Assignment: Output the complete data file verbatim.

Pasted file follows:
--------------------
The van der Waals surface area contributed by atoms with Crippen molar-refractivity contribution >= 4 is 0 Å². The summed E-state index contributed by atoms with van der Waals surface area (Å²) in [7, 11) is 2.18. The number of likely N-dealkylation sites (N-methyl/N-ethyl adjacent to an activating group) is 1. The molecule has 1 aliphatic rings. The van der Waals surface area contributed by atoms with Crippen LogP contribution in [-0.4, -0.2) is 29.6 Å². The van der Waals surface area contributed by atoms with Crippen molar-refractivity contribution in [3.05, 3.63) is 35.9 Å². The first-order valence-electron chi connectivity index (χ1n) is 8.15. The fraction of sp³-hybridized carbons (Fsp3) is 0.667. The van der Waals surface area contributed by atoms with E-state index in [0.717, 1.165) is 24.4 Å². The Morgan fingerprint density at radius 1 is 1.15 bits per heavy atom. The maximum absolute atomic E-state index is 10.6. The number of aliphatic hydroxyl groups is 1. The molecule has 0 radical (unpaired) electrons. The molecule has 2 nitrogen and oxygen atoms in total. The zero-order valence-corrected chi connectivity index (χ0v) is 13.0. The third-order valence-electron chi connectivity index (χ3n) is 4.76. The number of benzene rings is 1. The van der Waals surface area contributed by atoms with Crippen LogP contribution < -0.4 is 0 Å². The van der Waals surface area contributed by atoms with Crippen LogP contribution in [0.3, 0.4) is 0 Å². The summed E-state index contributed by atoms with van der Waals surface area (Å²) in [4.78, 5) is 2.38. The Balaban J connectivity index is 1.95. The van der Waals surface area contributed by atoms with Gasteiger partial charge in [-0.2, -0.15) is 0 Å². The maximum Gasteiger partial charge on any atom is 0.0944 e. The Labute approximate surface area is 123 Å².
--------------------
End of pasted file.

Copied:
The van der Waals surface area contributed by atoms with Crippen molar-refractivity contribution >= 4 is 0 Å². The summed E-state index contributed by atoms with van der Waals surface area (Å²) in [7, 11) is 2.18. The number of likely N-dealkylation sites (N-methyl/N-ethyl adjacent to an activating group) is 1. The molecule has 1 aliphatic rings. The van der Waals surface area contributed by atoms with Crippen LogP contribution in [-0.4, -0.2) is 29.6 Å². The van der Waals surface area contributed by atoms with Crippen molar-refractivity contribution in [3.05, 3.63) is 35.9 Å². The first-order valence-electron chi connectivity index (χ1n) is 8.15. The fraction of sp³-hybridized carbons (Fsp3) is 0.667. The van der Waals surface area contributed by atoms with E-state index in [0.717, 1.165) is 24.4 Å². The Morgan fingerprint density at radius 1 is 1.15 bits per heavy atom. The maximum absolute atomic E-state index is 10.6. The number of aliphatic hydroxyl groups is 1. The molecule has 0 radical (unpaired) electrons. The molecule has 2 nitrogen and oxygen atoms in total. The zero-order valence-corrected chi connectivity index (χ0v) is 13.0. The third-order valence-electron chi connectivity index (χ3n) is 4.76. The number of benzene rings is 1. The van der Waals surface area contributed by atoms with Crippen LogP contribution < -0.4 is 0 Å². The van der Waals surface area contributed by atoms with Crippen LogP contribution in [0.3, 0.4) is 0 Å². The summed E-state index contributed by atoms with van der Waals surface area (Å²) in [4.78, 5) is 2.38. The Balaban J connectivity index is 1.95. The van der Waals surface area contributed by atoms with Gasteiger partial charge in [-0.2, -0.15) is 0 Å². The maximum Gasteiger partial charge on any atom is 0.0944 e. The Labute approximate surface area is 123 Å².